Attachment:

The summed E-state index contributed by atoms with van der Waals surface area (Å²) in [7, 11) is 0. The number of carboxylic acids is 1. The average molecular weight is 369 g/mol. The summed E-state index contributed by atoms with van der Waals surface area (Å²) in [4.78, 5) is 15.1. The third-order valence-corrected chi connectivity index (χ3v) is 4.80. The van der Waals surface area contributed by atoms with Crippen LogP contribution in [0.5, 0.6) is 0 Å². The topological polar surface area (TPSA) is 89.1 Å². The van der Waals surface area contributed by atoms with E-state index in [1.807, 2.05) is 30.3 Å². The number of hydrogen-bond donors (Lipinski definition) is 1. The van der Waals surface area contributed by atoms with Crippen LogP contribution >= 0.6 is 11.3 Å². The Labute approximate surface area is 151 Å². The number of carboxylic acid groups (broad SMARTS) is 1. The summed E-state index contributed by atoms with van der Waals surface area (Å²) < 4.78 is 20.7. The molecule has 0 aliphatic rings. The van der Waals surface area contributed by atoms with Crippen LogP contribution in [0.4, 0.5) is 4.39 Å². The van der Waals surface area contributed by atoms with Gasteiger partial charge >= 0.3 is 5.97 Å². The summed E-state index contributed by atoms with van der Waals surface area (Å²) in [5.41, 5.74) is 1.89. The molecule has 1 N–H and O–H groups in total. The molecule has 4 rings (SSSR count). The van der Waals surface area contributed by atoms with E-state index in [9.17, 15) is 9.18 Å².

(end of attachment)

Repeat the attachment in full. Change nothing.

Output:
The summed E-state index contributed by atoms with van der Waals surface area (Å²) in [7, 11) is 0. The number of carboxylic acids is 1. The average molecular weight is 369 g/mol. The summed E-state index contributed by atoms with van der Waals surface area (Å²) in [4.78, 5) is 15.1. The third-order valence-corrected chi connectivity index (χ3v) is 4.80. The van der Waals surface area contributed by atoms with Crippen LogP contribution in [0.5, 0.6) is 0 Å². The topological polar surface area (TPSA) is 89.1 Å². The van der Waals surface area contributed by atoms with E-state index in [1.807, 2.05) is 30.3 Å². The number of hydrogen-bond donors (Lipinski definition) is 1. The van der Waals surface area contributed by atoms with Crippen LogP contribution >= 0.6 is 11.3 Å². The Labute approximate surface area is 151 Å². The number of carboxylic acid groups (broad SMARTS) is 1. The summed E-state index contributed by atoms with van der Waals surface area (Å²) < 4.78 is 20.7. The molecule has 0 aliphatic rings. The van der Waals surface area contributed by atoms with Crippen LogP contribution in [0.4, 0.5) is 4.39 Å². The van der Waals surface area contributed by atoms with Gasteiger partial charge >= 0.3 is 5.97 Å². The summed E-state index contributed by atoms with van der Waals surface area (Å²) in [5.41, 5.74) is 1.89. The molecule has 1 N–H and O–H groups in total. The molecule has 4 rings (SSSR count). The van der Waals surface area contributed by atoms with E-state index in [9.17, 15) is 9.18 Å².